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Unst, Flubersgerdie

Broch (Iron Age)(Possible), House Platform(S) (Period Unassigned), Planticrub (Period Unassigned), Promontory Fort (Period Unassigned)

Site Name Unst, Flubersgerdie

Classification Broch (Iron Age)(Possible), House Platform(S) (Period Unassigned), Planticrub (Period Unassigned), Promontory Fort (Period Unassigned)

Alternative Name(s) Taing Of Brough

Canmore ID 84

Site Number HP51SE 1

NGR HP 57119 12493

Datum OSGB36 - NGR


Ordnance Survey licence number 100057073. All rights reserved.
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Administrative Areas

  • Council Shetland Islands
  • Parish Unst
  • Former Region Shetland Islands Area
  • Former District Shetland
  • Former County Shetland

Archaeology Notes

HP51SE 1 571 125

(HP 5709 1248) Brough (NR).

OS 6" map, Shetland, 2nd ed., (1900)

The supposed site of a broch.

OS Name Book 1878.

There is now no structural evidence of a broch at the site, which is entirely suitable for a stronghold. The creeks on either side are called the North and South Geo of the Brough. A "plantie-crub", mostly built of turf, has at one time occupied part of the promontory, but it has fallen into ruin.

RCAHMS 1946, visited 1946.

As described by RCAHMS.

Visited by OS (A A), 26 April 1969.

HP 633 049. A probable promontory fort lies about two- thirds of the way up the steep rocky slope on to the promontory between the North and South Geos of Brough, at Taing of Brough. The massive foundation courses of a strong stone wall are concealed by hummocky turf. On the promontory are traces of indefinite structures and towards the seaward end, two long rectangular buildings.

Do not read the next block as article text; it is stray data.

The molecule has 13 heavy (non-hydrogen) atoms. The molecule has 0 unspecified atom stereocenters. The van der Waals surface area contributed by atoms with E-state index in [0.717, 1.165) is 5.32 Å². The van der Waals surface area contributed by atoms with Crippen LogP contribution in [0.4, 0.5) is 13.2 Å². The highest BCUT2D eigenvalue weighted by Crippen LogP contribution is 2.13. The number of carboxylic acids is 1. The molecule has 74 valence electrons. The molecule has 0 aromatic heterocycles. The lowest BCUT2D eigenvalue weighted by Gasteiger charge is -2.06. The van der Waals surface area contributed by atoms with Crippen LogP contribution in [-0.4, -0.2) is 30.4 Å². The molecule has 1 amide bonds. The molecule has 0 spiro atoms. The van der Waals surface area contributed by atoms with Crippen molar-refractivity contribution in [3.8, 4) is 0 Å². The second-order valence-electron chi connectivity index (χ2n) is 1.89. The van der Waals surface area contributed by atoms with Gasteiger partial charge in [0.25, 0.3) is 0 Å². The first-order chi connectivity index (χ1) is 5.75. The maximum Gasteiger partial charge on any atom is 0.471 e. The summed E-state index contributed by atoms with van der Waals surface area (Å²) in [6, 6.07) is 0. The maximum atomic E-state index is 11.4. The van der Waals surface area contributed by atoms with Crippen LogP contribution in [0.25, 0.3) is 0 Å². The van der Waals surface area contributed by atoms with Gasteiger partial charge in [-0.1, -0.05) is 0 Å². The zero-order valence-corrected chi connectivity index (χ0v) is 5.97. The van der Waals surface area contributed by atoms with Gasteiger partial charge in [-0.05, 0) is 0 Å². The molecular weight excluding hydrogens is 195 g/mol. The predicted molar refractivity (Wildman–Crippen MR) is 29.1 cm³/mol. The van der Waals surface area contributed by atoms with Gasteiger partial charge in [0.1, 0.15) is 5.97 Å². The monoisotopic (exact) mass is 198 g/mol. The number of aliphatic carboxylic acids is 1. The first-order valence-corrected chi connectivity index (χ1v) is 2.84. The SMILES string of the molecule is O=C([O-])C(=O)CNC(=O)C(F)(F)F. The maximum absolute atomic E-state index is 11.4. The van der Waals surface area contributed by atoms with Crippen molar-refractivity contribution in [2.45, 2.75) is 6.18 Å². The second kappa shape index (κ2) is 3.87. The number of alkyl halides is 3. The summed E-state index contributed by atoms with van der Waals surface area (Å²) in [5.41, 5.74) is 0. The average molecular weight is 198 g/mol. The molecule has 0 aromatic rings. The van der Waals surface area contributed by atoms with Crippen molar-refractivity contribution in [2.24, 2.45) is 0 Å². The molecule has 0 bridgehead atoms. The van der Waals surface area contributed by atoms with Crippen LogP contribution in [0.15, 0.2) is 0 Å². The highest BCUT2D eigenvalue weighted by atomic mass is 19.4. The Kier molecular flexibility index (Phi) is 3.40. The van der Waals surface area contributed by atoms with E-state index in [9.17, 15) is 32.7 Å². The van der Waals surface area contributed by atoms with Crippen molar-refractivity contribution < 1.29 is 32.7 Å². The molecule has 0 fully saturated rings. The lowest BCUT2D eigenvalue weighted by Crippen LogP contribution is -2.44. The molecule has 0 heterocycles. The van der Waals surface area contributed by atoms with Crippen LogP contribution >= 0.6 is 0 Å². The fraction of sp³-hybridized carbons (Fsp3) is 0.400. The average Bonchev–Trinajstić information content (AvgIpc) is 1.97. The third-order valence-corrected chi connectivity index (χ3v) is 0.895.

R G Lamb 1970.

The promontory fort is high and narrow between the precipitous Geos of Brough. The path approaches across a narrow saddle. About two-thirds of the way up the steep slope to the summit there are the remains of a stone wall, now at most four courses high, running across. Behind it on the summit is a very hummocky area with projecting stones. Towards the seaward end of the promontory are two oblong footings, one 4.6m by 7.6m of turf and stone, the other 3m by 8.5m of turf only. At the SW end of the first oblong is another, roughly squarem depression.

The large headland of which the Taing is an extension, the Flubersgerdie is isolated by a broad marshy depressio, on the seaward edge of which is a ruined wall built of quite exceptionally massive boulders.

R [G] Lamb 1980.

The description of a promontory fort (HP60SW 27) at HP 633 049 by Lamb in 1970 corresponds with his 1980 account of the promontory fort at Flubersgerdie.

Information from RCAHMS (PM), 7 January 2009.

R G Lamb 1970; R G Lamb 1980.


Publication Account (2002)

HP51 2 NORTH GEO OF BROUGH ('Flubersgerdie')


Possible broch on Unst; no further information.

E W MacKie 2002

Field Visit (July 2012)

The promontory fort at Geo of Brough, Flubersgerdie was visited by the NTS Regional Archaeologist. A small area of the defensive wall can still be seen, and a rectangular turf structure, aligned East-West, remains on the flat promontory. This was said (RCAHMS 1946) to be a planticrub, but its shape and orientation might suggest something older and more exotic (Harden suggests a chapel). The remains of at least 2 further oval structures (possible house platforms) can be seen on the promontory as well as the potential remains of an entrance feature/wall on its landward side.

Information from NTS (SS) April 2013

Note (26 February 2016 - 1 June 2016)

This fort occupies a precipitous promontory on the NW coast of the island of Unst, running out between two deep geos which have bitten back into the neck to leave little more than a narrow ridge linking to the cliff-line on the ESE. The defences comprise a single wall drawn across the rising ground on the seaward side of the neck, immediately behind which there has evidently been a stone structure, its walls now reduced to grass-grown mounds of rubble. The promontory is actively eroding, and its flat summit is now a maximum of 25m broad and tapers WNW to a narrow spit some 70m beyond the wall; formerly it was almost certainly much larger, and it was probably possible to descend the outcrops beyond this point virtually to sea level. Apart from the stone structure immediately to the rear of the wall, the low footings of two oval or sub-rectangular buildings can be seen towards the WNW end of the summit, where Raymond Lamb also identified a roughly square hollow in its surface (Lamb 1980, 36 fig 13, 86).

Information from An Atlas of Hillforts of Great Britain and Ireland – 01 June 2016. Atlas of Hillforts SC4170


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